Latest News and Comment from Education

Sunday, December 20, 2020


CURMUDGUCATION: ICYMI: Santa's Almost Here (12/20)

Santa's Almost Here

And the Board of Directors has just about figured out this Christmas thing and twigged onto the notion that presents are coming (but why not right now). I am going to try not to think constantly about all the family and children and grandchildren that I am not seeing this week, because that sucks. In the meantime, here's some reading from this week.

The Logjam that Awaits Biden's education secretary

Derek Black at CNN, with hard dose of reality therapy for everyone imagining that a new administration will bring dramatic change. What a grinch. Okay, he may have some points, too.

How to assign writing when you don't teach writing  

Paul Thomas with some great thoughtful practical advice for assigning writing when that's not really your lane.

For Black educators when school systems aren't doing enuf

Dena Simmons at ASCD with some powerful personal reflections for the times.

Reaganland: Public education and America's right turn

Have You Heard talks to Rick Perlstein and takes us back to the seventies. Really interesting stuff about how schools became a target in the culture wars.

Black students most likely to be going to school remotely

Samantha Fields at Marketplace looks at an emerging trend. Safety and trust seem to be the issues (and not that they are dupes of the teachers unions).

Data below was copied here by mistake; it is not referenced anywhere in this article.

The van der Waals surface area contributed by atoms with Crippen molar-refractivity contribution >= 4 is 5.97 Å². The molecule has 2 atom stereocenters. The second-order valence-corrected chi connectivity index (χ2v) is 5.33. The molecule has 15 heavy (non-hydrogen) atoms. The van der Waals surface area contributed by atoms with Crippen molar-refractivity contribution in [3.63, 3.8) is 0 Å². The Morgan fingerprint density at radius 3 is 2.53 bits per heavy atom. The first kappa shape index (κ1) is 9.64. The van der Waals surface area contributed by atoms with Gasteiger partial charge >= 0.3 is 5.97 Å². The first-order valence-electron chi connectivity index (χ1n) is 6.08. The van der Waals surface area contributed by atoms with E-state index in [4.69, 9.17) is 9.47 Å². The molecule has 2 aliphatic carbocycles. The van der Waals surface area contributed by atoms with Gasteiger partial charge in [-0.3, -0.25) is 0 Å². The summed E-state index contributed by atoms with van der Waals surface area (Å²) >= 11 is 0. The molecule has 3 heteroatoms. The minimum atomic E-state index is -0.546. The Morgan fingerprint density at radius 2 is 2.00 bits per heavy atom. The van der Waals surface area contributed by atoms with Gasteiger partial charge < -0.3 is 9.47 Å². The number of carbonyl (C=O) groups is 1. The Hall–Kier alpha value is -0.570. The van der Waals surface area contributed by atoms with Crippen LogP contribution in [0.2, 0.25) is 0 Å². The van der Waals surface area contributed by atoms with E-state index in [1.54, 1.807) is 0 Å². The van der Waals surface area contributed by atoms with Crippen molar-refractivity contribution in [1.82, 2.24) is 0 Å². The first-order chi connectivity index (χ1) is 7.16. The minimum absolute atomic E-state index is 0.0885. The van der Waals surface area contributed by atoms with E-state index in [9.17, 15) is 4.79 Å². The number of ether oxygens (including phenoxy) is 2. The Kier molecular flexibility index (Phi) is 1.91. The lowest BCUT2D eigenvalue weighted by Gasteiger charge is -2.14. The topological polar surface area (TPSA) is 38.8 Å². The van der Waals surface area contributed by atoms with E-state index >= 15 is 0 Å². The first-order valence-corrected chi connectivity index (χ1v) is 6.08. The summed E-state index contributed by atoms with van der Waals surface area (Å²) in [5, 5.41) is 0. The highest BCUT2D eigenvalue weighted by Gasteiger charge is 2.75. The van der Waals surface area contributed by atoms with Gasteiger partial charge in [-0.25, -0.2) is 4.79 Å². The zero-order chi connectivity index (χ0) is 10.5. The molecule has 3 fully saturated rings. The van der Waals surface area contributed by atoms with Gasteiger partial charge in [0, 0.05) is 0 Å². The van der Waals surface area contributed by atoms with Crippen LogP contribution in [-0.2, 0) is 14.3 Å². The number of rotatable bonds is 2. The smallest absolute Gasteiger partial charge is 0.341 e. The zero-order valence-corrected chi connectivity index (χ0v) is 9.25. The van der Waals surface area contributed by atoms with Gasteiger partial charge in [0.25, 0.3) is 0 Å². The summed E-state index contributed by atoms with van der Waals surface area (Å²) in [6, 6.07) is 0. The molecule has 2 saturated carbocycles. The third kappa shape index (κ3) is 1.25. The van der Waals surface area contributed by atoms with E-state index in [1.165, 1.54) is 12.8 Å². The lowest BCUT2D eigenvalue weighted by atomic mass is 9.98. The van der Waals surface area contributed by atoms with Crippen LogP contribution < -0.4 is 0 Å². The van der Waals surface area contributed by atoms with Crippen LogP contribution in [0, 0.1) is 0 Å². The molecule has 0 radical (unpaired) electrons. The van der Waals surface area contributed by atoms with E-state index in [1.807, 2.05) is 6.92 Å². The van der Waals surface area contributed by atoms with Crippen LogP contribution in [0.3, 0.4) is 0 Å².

Testing students this spring would be a mistake  

Can't say this enough, but this time it's not me, but testing expert Lorrie Shepard at EdWeek.

Fifty years of trickling down didn't work  

Not directly related to education, exactly, but important validation for what everyone already knew.\

How teachers are sacrificing student privacy to stop cheating

From Vox, one more article pointing out that surveillance software is a bad idea, and schools should knock it off.

The 2020 snow day is here. It must include "sleducation."

Okay, I wish Joshua Goodman at Education Next had the courage to write sleducation without the quotation marks, but still a nice little piece.

A rural school under pressure to stay open

This is how ugly it's getting in places like rural Idaho, where the 'rona is still a big hoax and people are too tough to mask up. Kirk Siegler at NPR.

Sen. Jon Tester on Democrats and rural voters

Tester has some thoughts, including the novel idea of standing up for public education. From New York Times.

Florida lets voucher schools hire dropouts as teachers--and keep it secret

The Orlando Sentinel has been a great source of watchdogging the Florida shenanigans. You may or may not be able to scoot past the paywall, but if you can, this story is amazing. You will not believe how bad it is down there.

As the gap between students and teachers of colors widens in PA, Black families demand change

Sojourner Ahebee reporting for WHYY, Philly's NPR station. This is a great piece of reportage, with plenty of nuance and detail for a difficult topic. If you don't read anything else this week...

Here’s What Needs To Be Done To Rebuild K-12 Education In This Country - by @palan57 on @forbes

Six Arguments For Giving The Big Standardized Tests This School Year (And Why Biden’s Education Secretary Should Ignore Them) - by @palan57 on @forbes

Pennsylvania's Teacher Problem